Working for workplace religious diversity, equity & inclusion


Holy Week, Passover and Ramadan — Countering the Spiritual Toll of Covid-19

5 Apr, 2020

By Brian J. Grim, Ph.D.

This is part of an ongoing blog by RFBF President Brian Grim highlighting positive business responses to the pandemic, and part of the COVIDxNOW Global Economic Leaders Consortium, which is seeking to deliver innovative solutions for COVID19

The picture above shows Pope Francis on Palm Sunday in 2020 versus 2014. The advent of Covid-19 makes the image of crowds pressing upon the pope almost unimaginable. In-person assemblies throughout the world of Christians, Jews and Muslims as they head into Holy Week, Passover and Ramadan are being curtailed – sometimes by law and at other times through and abundance of caution.

Here in the Washington DC area, Sarah Pulliam Bailey and Ruth Eglash writing in the Washington Post note that three faith leaders, who normally lead worship within walking distance from each other in Northwest Washington, are all scrambling to find socially distant ways to celebrate major religious holidays this month. They are joined by clergy and the faithful around the world, including at well-known Christian, Jewish and Muslim sites in Jerusalem and beyond.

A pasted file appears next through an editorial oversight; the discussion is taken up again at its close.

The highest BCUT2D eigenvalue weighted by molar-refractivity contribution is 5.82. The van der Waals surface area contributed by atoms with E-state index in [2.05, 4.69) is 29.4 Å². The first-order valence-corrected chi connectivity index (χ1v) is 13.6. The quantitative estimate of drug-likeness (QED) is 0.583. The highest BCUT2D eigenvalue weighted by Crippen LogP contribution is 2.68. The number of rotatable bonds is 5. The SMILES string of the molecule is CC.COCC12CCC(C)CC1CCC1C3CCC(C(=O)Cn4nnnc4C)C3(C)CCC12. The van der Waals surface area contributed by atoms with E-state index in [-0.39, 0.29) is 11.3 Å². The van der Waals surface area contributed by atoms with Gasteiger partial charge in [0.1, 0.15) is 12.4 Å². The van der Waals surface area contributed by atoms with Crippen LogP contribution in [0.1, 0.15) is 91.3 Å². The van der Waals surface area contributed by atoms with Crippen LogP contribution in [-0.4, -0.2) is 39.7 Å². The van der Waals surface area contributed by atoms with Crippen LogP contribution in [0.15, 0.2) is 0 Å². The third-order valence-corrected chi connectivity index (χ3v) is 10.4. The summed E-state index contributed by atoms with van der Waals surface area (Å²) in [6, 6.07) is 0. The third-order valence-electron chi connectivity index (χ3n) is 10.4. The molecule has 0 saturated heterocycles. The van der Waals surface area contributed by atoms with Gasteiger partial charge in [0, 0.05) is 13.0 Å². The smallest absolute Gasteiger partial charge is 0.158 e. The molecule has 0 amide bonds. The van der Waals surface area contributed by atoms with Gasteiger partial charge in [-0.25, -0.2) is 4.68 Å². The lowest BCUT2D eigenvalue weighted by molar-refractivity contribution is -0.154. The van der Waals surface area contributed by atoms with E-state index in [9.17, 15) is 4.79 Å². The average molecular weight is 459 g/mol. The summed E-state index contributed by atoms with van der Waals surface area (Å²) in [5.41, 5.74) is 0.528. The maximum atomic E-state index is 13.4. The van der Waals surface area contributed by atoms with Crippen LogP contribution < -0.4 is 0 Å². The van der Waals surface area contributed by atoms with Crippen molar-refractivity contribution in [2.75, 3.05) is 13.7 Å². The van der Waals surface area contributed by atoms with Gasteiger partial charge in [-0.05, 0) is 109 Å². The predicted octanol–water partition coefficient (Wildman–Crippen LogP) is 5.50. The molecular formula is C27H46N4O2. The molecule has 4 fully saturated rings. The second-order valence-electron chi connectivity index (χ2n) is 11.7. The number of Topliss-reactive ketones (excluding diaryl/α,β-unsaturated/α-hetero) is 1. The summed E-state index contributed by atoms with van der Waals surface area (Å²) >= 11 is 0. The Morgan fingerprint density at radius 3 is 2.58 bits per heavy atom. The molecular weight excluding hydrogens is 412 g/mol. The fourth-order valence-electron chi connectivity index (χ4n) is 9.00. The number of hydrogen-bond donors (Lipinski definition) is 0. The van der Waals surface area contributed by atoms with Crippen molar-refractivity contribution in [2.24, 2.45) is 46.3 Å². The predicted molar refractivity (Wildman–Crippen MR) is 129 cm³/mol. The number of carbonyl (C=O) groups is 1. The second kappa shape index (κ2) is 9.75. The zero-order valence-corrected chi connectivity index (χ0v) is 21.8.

As I mentioned in a previous post, this disconnectedness has additional health risks and impacts on people, especially on those with substance abuse disorders.

To help all connect virtually, see Sue Warnke’s recent post, which links to various online resources from a variety of faith communities.

As we seek to support each other during this time, many, including the Religious Freedom & Business Foundation, are hosting online Zoom meetings. It is important also to point out that, as a recent article in the Wall Street Journal discussed, Why Zoom Meetings Can Exhaust Us. Simply, having so much direct face-time and eye contact with so many people can be overwhelming emotionally.  adding additional strain even while they provide support.

Finally, the WSJ points out that Zoombombing Harms the Alcoholics Anonymous Community. Zoom has recently upgraded security and settings recommendations. See here for the actions they have taken.